Climate and Environmental Change

Atmospheric Science

Globe with satellite and model overlays


Climate research in the department covers a broad range of topics using both modeling and experimental approaches. Clouds and aerosols are the largest source of uncertainty in both climate feedback and forcing. The effects of aerosols (e.g., mineral dust, wildfire aerosols, pollution aerosols) on clouds and the hydrological cycle as well as what we can learn about the Earth's climate system are investigated using remote sensing (Saito) and Earth system models (ESMs) (McCoy).  Faculty in the department are collaborating with modelling centers to develop the next generation of ESMs that will help us predict future environmental state. A focus of departmental ESM development activities is leveraging machine learning technique and observations to develop new, robust ESMs (McCoy, Caulton). After carbon dioxide, methane and absorbing aerosol, which are both being observed using state-of-the-art observation platforms, are the two species with the largest positive radiative forcing and understanding their sources is critical to quantifying the anthropogenic influence on climate (Murphy and Caulton). Currently, UW is working to quantify emissions from oil and gas extraction, wildfires, and other major sources. Regional climate modeling focused on orographic precipitation and snowpack dynamics is utilized to improve observational estimates of precipitation and snowpack and in order to estimate changes to these variables in a changing global climate as part of the WyACT initiative (Geerts, Rahimi).

Meanwhile, latest-generation ESMs are too limited in terms of their spatial resolution to effectively capture future climatic shifts on scales which infrastructure and adaptation planning decisions are regularly made. ESM projections can be dynamically downscaled to provide such high-resolution information (Rahimi, Geerts). This process must be applied with care however to avoid aggravating the longstanding ‘garbage in, garbage out’ problem, requiring a close examination of ESM quality, considerations of bias correction, and assessments of regional climate model testing (Rahimi). Additionally, to properly account for climate uncertainties associated with ESM choice, natural climate variability, and emissions scenario, large ensembles of ESMs must be downscaled to provide statistical robustness when considering the impact of global and regional warming on incredibly rare meteorological events. Expanding dynamically downscaled projections using artificial intelligence is also being researched (Rahimi).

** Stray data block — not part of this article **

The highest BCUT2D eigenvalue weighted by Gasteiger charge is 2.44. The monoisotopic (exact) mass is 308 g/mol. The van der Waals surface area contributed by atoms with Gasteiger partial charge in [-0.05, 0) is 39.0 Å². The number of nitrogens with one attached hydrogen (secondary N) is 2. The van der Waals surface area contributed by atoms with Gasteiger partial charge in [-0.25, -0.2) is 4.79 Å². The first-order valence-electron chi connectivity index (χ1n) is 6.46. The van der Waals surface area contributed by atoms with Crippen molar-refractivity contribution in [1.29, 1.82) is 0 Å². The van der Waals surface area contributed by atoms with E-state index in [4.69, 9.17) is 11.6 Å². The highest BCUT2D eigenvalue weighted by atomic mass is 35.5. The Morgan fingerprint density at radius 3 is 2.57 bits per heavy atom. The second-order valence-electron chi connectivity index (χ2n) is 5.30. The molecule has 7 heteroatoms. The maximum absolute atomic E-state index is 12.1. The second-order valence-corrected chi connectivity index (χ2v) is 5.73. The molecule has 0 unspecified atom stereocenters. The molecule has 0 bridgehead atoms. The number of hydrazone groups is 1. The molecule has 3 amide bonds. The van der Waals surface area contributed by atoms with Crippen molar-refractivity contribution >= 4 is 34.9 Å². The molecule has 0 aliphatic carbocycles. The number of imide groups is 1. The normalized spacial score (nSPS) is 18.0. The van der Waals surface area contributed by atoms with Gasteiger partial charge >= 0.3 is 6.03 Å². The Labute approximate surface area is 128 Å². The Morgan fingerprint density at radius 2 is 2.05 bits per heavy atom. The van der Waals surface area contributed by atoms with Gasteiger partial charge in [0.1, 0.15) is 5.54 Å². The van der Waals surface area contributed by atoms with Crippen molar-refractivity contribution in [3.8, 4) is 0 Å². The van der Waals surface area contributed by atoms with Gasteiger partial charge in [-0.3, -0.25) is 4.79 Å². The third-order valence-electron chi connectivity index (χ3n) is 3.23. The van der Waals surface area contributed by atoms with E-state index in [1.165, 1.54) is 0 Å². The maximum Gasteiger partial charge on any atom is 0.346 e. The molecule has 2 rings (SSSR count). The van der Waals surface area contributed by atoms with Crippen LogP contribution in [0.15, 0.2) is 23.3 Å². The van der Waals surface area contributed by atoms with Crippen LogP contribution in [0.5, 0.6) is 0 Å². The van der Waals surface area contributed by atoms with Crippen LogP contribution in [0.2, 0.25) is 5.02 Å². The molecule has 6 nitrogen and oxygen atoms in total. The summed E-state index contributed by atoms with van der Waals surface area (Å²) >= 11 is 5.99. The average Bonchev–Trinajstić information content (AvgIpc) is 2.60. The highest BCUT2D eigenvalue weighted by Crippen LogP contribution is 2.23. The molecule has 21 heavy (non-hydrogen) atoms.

Contact Us

University of Wyoming,

Atmospheric Science,

EN 6034

Dept. 3038

1000 E. University Ave.

Laramie, WY 82071

Phone: (307)766-3245


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